There is a clear link between tech and innovation, but it’s a more complicated relationship than simply spending a team meeting discussing how you can use Alexa.
Here, Rob Leyland, innovation manager at Cancer Research UK, discusses the place of technology within an organisation’s innovation development…
Innovating with technology
Working in a specialist innovation unit within Cancer Research UK’s technology department, my day-to-day consists of finding valuable uses of emerging technologies — like artificial intelligence, blockchain and augmented reality — for the charity.
But the high tech of this end goal doesn’t change the fundamental approaches that we’d apply to testing any other innovation. And it might come as a surprise coming from a technologist that this is to generally avoid building technology to test ideas as much as possible.
I’d like to share a couple of the most important principles I’ve found when it comes to working on technology ideas in an innovation context.
Any tech idea shouldn’t need tech to test (for a while!)
It can be easy to forget in the age of the ‘tech startup’ that a good idea needn’t be synonymous with technology, and easy to feel like without a decent tech capability your options to innovate will be extremely limited.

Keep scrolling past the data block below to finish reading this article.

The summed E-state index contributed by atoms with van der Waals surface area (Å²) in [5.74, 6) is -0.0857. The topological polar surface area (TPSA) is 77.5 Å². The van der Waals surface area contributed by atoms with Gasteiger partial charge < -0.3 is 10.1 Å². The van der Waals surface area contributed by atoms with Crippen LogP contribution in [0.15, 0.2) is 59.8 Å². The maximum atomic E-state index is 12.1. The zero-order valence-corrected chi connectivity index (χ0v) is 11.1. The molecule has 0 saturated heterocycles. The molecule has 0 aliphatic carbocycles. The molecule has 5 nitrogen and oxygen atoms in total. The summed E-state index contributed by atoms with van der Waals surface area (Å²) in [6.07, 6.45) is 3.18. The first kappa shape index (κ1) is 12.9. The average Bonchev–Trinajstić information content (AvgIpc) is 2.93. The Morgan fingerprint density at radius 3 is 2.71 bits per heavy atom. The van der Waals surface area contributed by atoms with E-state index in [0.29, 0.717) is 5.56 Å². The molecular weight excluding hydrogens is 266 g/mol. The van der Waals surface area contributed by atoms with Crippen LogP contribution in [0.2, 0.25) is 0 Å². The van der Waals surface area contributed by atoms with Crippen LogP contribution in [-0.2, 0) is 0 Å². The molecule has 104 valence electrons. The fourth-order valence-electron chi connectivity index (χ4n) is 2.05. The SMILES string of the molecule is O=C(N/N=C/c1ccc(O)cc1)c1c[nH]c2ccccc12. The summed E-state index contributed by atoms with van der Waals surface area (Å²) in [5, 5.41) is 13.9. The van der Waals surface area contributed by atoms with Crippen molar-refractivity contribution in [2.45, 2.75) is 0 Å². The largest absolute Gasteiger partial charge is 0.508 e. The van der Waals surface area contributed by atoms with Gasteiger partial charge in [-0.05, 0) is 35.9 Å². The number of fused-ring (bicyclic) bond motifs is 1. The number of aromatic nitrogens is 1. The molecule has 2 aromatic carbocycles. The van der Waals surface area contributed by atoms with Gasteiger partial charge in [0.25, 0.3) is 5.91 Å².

But take a quick look at the top 10 in 2018’s Start Up 100 and you’ll see 8 out of the 10 could feasibly offer what they do using a team of people and a phone line only. Do they have websites? Yes, of course, and most of them have an app too — but technology isn’t the defining feature of how these disruptive organisations are innovating — they’re changing business models, they’re building new physical products and delivering new services. Tech provides a glossy and cost-effective overcoat to do this.
And this is great news because it means that most of the time we don’t need tech expertise to build out ideas, grow usership on a small scale, and evidence value of innovations where tech will play a supporting role in the end vision. And equally important, we don’t need to build expensive technology to prove that a tech-based idea’s a non-starter. The important thing is not to feel closed off from testing an idea because it would need a £50,000 app to roll out nationwide, as chances are it doesn’t need that for a good while yet.
For those familiar with lean practices that seek to maximise learning from minimum effort (Lean Startup and The Real Startup Book come highly recommended as further reading in this space), this isn’t a new concept.
A starting point can be as simple as taking a pen and paper sketch of a website landing page for a new idea around the office to get people’s thoughts, or asking members of the public for feedback in an accessible space.
At most charities, it’s probably fair to say tech specialist employees won’t be the majority of staff, so using this methodology and mindset can be a game changer in bringing colleagues on board with innovation – whether that is a number of employees you could count on one hand, or in the thousands.
Tech specialist employees won’t be the majority of staff, so using this methodology and mindset can be a game changer.
Using existing technology can speed up an innovation cycle